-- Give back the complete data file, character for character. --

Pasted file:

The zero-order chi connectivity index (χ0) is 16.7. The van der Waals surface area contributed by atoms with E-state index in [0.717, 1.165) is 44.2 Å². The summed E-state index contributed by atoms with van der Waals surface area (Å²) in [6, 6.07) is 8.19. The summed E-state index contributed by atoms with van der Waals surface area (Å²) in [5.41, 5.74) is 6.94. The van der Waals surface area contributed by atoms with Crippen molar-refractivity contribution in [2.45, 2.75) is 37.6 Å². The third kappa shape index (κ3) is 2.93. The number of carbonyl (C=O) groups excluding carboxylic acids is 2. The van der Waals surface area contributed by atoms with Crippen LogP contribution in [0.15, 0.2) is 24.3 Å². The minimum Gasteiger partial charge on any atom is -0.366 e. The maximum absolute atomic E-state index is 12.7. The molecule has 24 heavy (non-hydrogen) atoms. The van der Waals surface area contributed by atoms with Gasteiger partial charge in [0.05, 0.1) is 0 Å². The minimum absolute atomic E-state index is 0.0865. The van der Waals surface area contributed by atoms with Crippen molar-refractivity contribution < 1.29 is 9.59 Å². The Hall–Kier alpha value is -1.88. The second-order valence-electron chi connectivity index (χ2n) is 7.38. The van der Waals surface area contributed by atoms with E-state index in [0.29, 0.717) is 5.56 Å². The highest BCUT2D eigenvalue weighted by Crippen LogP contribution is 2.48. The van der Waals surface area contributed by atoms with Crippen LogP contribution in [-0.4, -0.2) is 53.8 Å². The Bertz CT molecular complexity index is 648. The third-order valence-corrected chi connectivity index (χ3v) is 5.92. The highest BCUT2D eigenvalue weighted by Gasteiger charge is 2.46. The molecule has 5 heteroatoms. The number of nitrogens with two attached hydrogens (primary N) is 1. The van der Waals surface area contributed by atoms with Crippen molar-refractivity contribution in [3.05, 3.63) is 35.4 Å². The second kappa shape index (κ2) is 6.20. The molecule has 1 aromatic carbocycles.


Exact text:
The zero-order chi connectivity index (χ0) is 16.7. The van der Waals surface area contributed by atoms with E-state index in [0.717, 1.165) is 44.2 Å². The summed E-state index contributed by atoms with van der Waals surface area (Å²) in [6, 6.07) is 8.19. The summed E-state index contributed by atoms with van der Waals surface area (Å²) in [5.41, 5.74) is 6.94. The van der Waals surface area contributed by atoms with Crippen molar-refractivity contribution in [2.45, 2.75) is 37.6 Å². The third kappa shape index (κ3) is 2.93. The number of carbonyl (C=O) groups excluding carboxylic acids is 2. The van der Waals surface area contributed by atoms with Crippen LogP contribution in [0.15, 0.2) is 24.3 Å². The minimum Gasteiger partial charge on any atom is -0.366 e. The maximum absolute atomic E-state index is 12.7. The molecule has 24 heavy (non-hydrogen) atoms. The van der Waals surface area contributed by atoms with Gasteiger partial charge in [0.05, 0.1) is 0 Å². The minimum absolute atomic E-state index is 0.0865. The van der Waals surface area contributed by atoms with Crippen molar-refractivity contribution < 1.29 is 9.59 Å². The Hall–Kier alpha value is -1.88. The second-order valence-electron chi connectivity index (χ2n) is 7.38. The van der Waals surface area contributed by atoms with E-state index in [0.29, 0.717) is 5.56 Å². The highest BCUT2D eigenvalue weighted by Crippen LogP contribution is 2.48. The van der Waals surface area contributed by atoms with Crippen LogP contribution in [-0.4, -0.2) is 53.8 Å². The Bertz CT molecular complexity index is 648. The third-order valence-corrected chi connectivity index (χ3v) is 5.92. The highest BCUT2D eigenvalue weighted by Gasteiger charge is 2.46. The molecule has 5 heteroatoms. The number of nitrogens with two attached hydrogens (primary N) is 1. The van der Waals surface area contributed by atoms with Crippen molar-refractivity contribution in [3.05, 3.63) is 35.4 Å². The second kappa shape index (κ2) is 6.20. The molecule has 1 aromatic carbocycles.